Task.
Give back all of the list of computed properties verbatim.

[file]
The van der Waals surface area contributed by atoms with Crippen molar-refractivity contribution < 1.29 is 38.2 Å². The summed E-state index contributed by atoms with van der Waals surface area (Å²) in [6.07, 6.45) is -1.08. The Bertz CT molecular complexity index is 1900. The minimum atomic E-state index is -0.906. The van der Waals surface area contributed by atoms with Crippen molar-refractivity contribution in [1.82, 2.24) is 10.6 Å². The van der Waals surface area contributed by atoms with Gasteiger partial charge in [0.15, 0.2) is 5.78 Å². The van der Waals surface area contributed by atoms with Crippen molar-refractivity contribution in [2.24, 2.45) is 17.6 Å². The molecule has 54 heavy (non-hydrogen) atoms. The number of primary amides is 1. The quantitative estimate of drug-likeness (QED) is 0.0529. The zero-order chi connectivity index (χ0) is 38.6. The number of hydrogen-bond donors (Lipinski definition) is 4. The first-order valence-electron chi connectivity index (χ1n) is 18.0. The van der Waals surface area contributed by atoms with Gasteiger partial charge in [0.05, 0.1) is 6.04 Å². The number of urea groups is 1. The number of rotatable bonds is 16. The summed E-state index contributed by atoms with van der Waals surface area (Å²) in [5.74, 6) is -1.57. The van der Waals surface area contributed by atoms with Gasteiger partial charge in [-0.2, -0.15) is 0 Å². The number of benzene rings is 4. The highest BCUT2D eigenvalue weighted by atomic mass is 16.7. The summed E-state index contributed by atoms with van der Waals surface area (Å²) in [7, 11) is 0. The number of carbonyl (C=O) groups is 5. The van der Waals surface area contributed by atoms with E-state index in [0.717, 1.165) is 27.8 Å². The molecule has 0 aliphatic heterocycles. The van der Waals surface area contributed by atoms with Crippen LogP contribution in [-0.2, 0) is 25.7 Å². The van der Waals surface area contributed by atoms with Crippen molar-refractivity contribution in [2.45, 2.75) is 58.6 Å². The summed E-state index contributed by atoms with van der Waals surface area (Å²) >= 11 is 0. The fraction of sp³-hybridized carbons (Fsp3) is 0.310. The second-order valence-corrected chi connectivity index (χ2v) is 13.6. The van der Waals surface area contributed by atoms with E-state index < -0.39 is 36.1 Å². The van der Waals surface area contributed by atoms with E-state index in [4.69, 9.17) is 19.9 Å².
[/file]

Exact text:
The van der Waals surface area contributed by atoms with Crippen molar-refractivity contribution < 1.29 is 38.2 Å². The summed E-state index contributed by atoms with van der Waals surface area (Å²) in [6.07, 6.45) is -1.08. The Bertz CT molecular complexity index is 1900. The minimum atomic E-state index is -0.906. The van der Waals surface area contributed by atoms with Crippen molar-refractivity contribution in [1.82, 2.24) is 10.6 Å². The van der Waals surface area contributed by atoms with Gasteiger partial charge in [0.15, 0.2) is 5.78 Å². The van der Waals surface area contributed by atoms with Crippen molar-refractivity contribution in [2.24, 2.45) is 17.6 Å². The molecule has 54 heavy (non-hydrogen) atoms. The number of primary amides is 1. The quantitative estimate of drug-likeness (QED) is 0.0529. The zero-order chi connectivity index (χ0) is 38.6. The number of hydrogen-bond donors (Lipinski definition) is 4. The first-order valence-electron chi connectivity index (χ1n) is 18.0. The van der Waals surface area contributed by atoms with Gasteiger partial charge in [0.05, 0.1) is 6.04 Å². The number of urea groups is 1. The number of rotatable bonds is 16. The summed E-state index contributed by atoms with van der Waals surface area (Å²) in [5.74, 6) is -1.57. The van der Waals surface area contributed by atoms with Gasteiger partial charge in [-0.2, -0.15) is 0 Å². The number of benzene rings is 4. The highest BCUT2D eigenvalue weighted by atomic mass is 16.7. The summed E-state index contributed by atoms with van der Waals surface area (Å²) in [7, 11) is 0. The number of carbonyl (C=O) groups is 5. The van der Waals surface area contributed by atoms with E-state index in [0.717, 1.165) is 27.8 Å². The molecule has 0 aliphatic heterocycles. The van der Waals surface area contributed by atoms with Crippen LogP contribution in [-0.2, 0) is 25.7 Å². The van der Waals surface area contributed by atoms with Crippen molar-refractivity contribution in [2.45, 2.75) is 58.6 Å². The summed E-state index contributed by atoms with van der Waals surface area (Å²) >= 11 is 0. The fraction of sp³-hybridized carbons (Fsp3) is 0.310. The second-order valence-corrected chi connectivity index (χ2v) is 13.6. The van der Waals surface area contributed by atoms with E-state index < -0.39 is 36.1 Å². The van der Waals surface area contributed by atoms with E-state index in [4.69, 9.17) is 19.9 Å².